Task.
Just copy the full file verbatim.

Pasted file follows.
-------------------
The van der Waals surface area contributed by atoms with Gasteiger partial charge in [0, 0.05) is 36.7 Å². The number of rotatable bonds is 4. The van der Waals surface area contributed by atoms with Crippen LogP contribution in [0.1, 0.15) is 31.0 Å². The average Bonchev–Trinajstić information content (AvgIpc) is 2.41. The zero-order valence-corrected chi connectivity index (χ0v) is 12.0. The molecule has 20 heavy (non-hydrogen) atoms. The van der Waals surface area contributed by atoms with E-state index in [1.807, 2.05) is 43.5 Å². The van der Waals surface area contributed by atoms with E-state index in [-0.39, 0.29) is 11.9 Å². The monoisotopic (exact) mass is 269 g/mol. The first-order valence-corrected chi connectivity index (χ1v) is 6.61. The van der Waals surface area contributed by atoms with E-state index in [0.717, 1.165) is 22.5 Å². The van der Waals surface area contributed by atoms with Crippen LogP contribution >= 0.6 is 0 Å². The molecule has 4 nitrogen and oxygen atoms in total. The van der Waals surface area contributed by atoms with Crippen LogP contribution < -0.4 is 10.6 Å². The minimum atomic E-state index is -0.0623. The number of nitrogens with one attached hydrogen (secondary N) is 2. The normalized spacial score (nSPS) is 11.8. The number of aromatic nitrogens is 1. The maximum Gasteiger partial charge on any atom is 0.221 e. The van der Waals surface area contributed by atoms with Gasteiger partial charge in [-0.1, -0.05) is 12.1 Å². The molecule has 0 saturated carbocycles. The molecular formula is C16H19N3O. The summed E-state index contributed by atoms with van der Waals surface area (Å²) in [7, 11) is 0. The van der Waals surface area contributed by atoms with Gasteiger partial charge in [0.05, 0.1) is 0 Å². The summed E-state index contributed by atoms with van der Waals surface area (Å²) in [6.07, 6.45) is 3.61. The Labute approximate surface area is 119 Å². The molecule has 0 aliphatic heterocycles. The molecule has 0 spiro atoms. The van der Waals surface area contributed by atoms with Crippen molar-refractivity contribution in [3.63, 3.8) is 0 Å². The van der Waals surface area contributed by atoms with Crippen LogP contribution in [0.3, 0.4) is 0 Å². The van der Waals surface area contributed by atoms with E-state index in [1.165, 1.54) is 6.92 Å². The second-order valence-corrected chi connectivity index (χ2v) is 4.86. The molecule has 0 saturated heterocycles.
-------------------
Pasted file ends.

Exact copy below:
The van der Waals surface area contributed by atoms with Gasteiger partial charge in [0, 0.05) is 36.7 Å². The number of rotatable bonds is 4. The van der Waals surface area contributed by atoms with Crippen LogP contribution in [0.1, 0.15) is 31.0 Å². The average Bonchev–Trinajstić information content (AvgIpc) is 2.41. The zero-order valence-corrected chi connectivity index (χ0v) is 12.0. The molecule has 20 heavy (non-hydrogen) atoms. The van der Waals surface area contributed by atoms with E-state index in [1.807, 2.05) is 43.5 Å². The van der Waals surface area contributed by atoms with E-state index in [-0.39, 0.29) is 11.9 Å². The monoisotopic (exact) mass is 269 g/mol. The first-order valence-corrected chi connectivity index (χ1v) is 6.61. The van der Waals surface area contributed by atoms with E-state index in [0.717, 1.165) is 22.5 Å². The van der Waals surface area contributed by atoms with Crippen LogP contribution >= 0.6 is 0 Å². The molecule has 4 nitrogen and oxygen atoms in total. The van der Waals surface area contributed by atoms with Crippen LogP contribution < -0.4 is 10.6 Å². The minimum atomic E-state index is -0.0623. The number of nitrogens with one attached hydrogen (secondary N) is 2. The normalized spacial score (nSPS) is 11.8. The number of aromatic nitrogens is 1. The maximum Gasteiger partial charge on any atom is 0.221 e. The van der Waals surface area contributed by atoms with Gasteiger partial charge in [-0.1, -0.05) is 12.1 Å². The molecule has 0 saturated carbocycles. The molecular formula is C16H19N3O. The summed E-state index contributed by atoms with van der Waals surface area (Å²) in [7, 11) is 0. The van der Waals surface area contributed by atoms with Gasteiger partial charge in [0.05, 0.1) is 0 Å². The summed E-state index contributed by atoms with van der Waals surface area (Å²) in [6.07, 6.45) is 3.61. The Labute approximate surface area is 119 Å². The molecule has 0 aliphatic heterocycles. The molecule has 0 spiro atoms. The van der Waals surface area contributed by atoms with Crippen molar-refractivity contribution in [3.63, 3.8) is 0 Å². The van der Waals surface area contributed by atoms with Crippen LogP contribution in [0.3, 0.4) is 0 Å². The van der Waals surface area contributed by atoms with E-state index in [1.165, 1.54) is 6.92 Å². The second-order valence-corrected chi connectivity index (χ2v) is 4.86. The molecule has 0 saturated heterocycles.